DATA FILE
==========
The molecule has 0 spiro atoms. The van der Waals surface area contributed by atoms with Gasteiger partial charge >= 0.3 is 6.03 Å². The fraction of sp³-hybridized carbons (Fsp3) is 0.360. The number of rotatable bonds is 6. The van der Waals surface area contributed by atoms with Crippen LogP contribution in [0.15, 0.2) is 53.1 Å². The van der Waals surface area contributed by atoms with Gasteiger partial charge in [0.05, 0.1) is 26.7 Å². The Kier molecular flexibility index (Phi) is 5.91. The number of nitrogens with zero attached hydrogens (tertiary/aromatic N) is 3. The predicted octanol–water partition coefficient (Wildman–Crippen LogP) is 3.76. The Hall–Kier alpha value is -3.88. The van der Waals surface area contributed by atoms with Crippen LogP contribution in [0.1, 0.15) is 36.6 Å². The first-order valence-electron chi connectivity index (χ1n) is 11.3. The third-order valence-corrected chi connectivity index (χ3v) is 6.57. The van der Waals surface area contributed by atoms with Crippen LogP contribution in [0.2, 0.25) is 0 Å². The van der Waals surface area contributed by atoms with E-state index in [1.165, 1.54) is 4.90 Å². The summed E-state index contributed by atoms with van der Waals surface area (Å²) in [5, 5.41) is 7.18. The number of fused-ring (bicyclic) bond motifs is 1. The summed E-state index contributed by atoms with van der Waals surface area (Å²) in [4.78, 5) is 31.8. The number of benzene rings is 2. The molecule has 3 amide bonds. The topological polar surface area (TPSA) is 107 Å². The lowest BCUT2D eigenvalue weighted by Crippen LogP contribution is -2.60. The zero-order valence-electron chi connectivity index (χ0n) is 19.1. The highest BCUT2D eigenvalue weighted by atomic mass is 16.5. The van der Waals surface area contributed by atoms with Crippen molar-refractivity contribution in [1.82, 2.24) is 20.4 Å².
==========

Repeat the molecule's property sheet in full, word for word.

The molecule has 0 spiro atoms. The van der Waals surface area contributed by atoms with Gasteiger partial charge >= 0.3 is 6.03 Å². The fraction of sp³-hybridized carbons (Fsp3) is 0.360. The number of rotatable bonds is 6. The van der Waals surface area contributed by atoms with Crippen LogP contribution in [0.15, 0.2) is 53.1 Å². The van der Waals surface area contributed by atoms with Gasteiger partial charge in [0.05, 0.1) is 26.7 Å². The Kier molecular flexibility index (Phi) is 5.91. The number of nitrogens with zero attached hydrogens (tertiary/aromatic N) is 3. The predicted octanol–water partition coefficient (Wildman–Crippen LogP) is 3.76. The Hall–Kier alpha value is -3.88. The van der Waals surface area contributed by atoms with Crippen LogP contribution in [0.1, 0.15) is 36.6 Å². The first-order valence-electron chi connectivity index (χ1n) is 11.3. The third-order valence-corrected chi connectivity index (χ3v) is 6.57. The van der Waals surface area contributed by atoms with Crippen LogP contribution in [0.2, 0.25) is 0 Å². The van der Waals surface area contributed by atoms with E-state index in [1.165, 1.54) is 4.90 Å². The summed E-state index contributed by atoms with van der Waals surface area (Å²) in [5, 5.41) is 7.18. The number of fused-ring (bicyclic) bond motifs is 1. The summed E-state index contributed by atoms with van der Waals surface area (Å²) in [4.78, 5) is 31.8. The number of benzene rings is 2. The molecule has 3 amide bonds. The topological polar surface area (TPSA) is 107 Å². The lowest BCUT2D eigenvalue weighted by Crippen LogP contribution is -2.60. The zero-order valence-electron chi connectivity index (χ0n) is 19.1. The highest BCUT2D eigenvalue weighted by atomic mass is 16.5. The van der Waals surface area contributed by atoms with Crippen molar-refractivity contribution in [1.82, 2.24) is 20.4 Å².